Do you love your backyard? If you do, chances are you have a birdhouse or two or three out there to keep the wildlife coming in and out to entertain you. However, once you have put that birdhouse in place, how many times do you clean it? For many people the answer to this question is, “what do you mean, clean it?”
Cleaning a birdhouse is very important for a number of reasons:
o Old Food – Food that has been put in the birdhouse feeder and not eaten right away can start to rot. When you keep pouring new food in, it just continues the cycle of rot and mold building. If your feathered friends eat this bad food, they can get sick.
o Infestation – Bugs can get everywhere, including in your birdhouse. If the birdhouse you have put in your yard becomes infested, birds will not live there, or if they do, and lay eggs, their young could be hurt or killed by the bugs trying to share the space with them.
o Disease – Just like humans, birds carry disease. Once a bird has moved out of your birdhouse, you need to clean it out before another bird moves in to stop the possible spread of disease.
So, how do you clean a birdhouse? Make sure it is easy to open.
When you are first purchasing a birdhouse you may notice that some have a side that can open so you can easily clean them out. But, if you have fallen in love with one that does not have an opening side, you can always make one yourself. All you need is a few cabinet hinges, a saw, some screws and a screwdriver.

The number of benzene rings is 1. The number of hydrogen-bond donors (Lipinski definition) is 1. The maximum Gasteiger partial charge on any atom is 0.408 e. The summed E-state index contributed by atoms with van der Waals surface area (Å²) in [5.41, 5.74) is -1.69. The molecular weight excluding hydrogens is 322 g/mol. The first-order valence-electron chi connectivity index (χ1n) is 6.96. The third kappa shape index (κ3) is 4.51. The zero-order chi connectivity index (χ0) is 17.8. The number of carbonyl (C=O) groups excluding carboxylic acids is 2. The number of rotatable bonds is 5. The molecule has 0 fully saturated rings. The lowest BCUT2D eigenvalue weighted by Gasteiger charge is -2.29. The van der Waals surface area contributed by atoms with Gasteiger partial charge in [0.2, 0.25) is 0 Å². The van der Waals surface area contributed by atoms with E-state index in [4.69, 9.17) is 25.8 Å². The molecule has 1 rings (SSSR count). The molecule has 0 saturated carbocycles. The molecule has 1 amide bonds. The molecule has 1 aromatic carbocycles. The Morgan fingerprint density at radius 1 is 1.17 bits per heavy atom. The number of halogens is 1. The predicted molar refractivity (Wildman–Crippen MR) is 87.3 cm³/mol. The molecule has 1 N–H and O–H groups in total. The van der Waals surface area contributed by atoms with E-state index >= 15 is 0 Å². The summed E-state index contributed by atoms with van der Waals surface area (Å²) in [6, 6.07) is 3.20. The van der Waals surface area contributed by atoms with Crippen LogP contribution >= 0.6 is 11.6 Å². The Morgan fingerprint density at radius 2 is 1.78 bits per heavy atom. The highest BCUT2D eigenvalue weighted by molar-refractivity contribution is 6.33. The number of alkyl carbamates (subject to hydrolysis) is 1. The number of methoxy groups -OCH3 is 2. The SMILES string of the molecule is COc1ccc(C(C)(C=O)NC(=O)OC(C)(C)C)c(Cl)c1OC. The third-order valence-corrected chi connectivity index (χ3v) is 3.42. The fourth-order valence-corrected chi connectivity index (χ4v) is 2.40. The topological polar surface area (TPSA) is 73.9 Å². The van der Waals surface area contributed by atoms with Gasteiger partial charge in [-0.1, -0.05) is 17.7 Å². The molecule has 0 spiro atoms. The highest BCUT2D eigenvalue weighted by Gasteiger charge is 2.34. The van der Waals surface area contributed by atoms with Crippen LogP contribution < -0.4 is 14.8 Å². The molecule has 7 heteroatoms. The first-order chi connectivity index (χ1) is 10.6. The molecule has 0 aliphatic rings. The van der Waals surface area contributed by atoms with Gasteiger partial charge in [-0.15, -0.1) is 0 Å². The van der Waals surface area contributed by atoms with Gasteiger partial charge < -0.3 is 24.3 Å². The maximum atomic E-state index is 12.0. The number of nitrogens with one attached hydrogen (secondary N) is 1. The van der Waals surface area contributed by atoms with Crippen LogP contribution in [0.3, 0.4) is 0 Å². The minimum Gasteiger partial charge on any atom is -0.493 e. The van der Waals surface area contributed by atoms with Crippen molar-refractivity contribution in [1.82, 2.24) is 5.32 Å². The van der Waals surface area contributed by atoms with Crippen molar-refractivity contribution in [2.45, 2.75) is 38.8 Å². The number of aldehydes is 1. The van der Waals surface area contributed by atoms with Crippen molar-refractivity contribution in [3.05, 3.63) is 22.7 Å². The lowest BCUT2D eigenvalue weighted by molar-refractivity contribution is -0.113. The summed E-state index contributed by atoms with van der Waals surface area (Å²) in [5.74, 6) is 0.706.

Start by taking a close look at the birdhouse you have. Many are constructed in a manner that makes them easy to cut open where the four sides have been glued together, to make the walls of the house. Next, look at how the roof and floor have been attached. You will need to figure out how you can clear one wall from each of these pieces.
It’s time to cut one side of the birdhouse open. You should completely be able to remove the piece in your hand. If your cutting was less than even, now would be a good time to pull out some sandpaper and file it down to a smooth surface.
Now it’s time to add on the cabinet hinges. There are plenty of cabinet hinges you can choose from for this project. One thing to keep in mind is to try and find cabinet hinges that match the birdhouse, or those that you can hide on the inside of the birdhouse so they don’t detract from the overall image.
Take your time in lining up the cabinet hinges and the new door. You should put the hinges on the house first, and then line up the door so it will be able to open and close properly. You may want to use a pencil to mark when the door at the right points before drilling.
Once you have put it all back together, hang it up in the yard, wait for the birds to move in and enjoy the fact that you can now offer them a safe and clean home.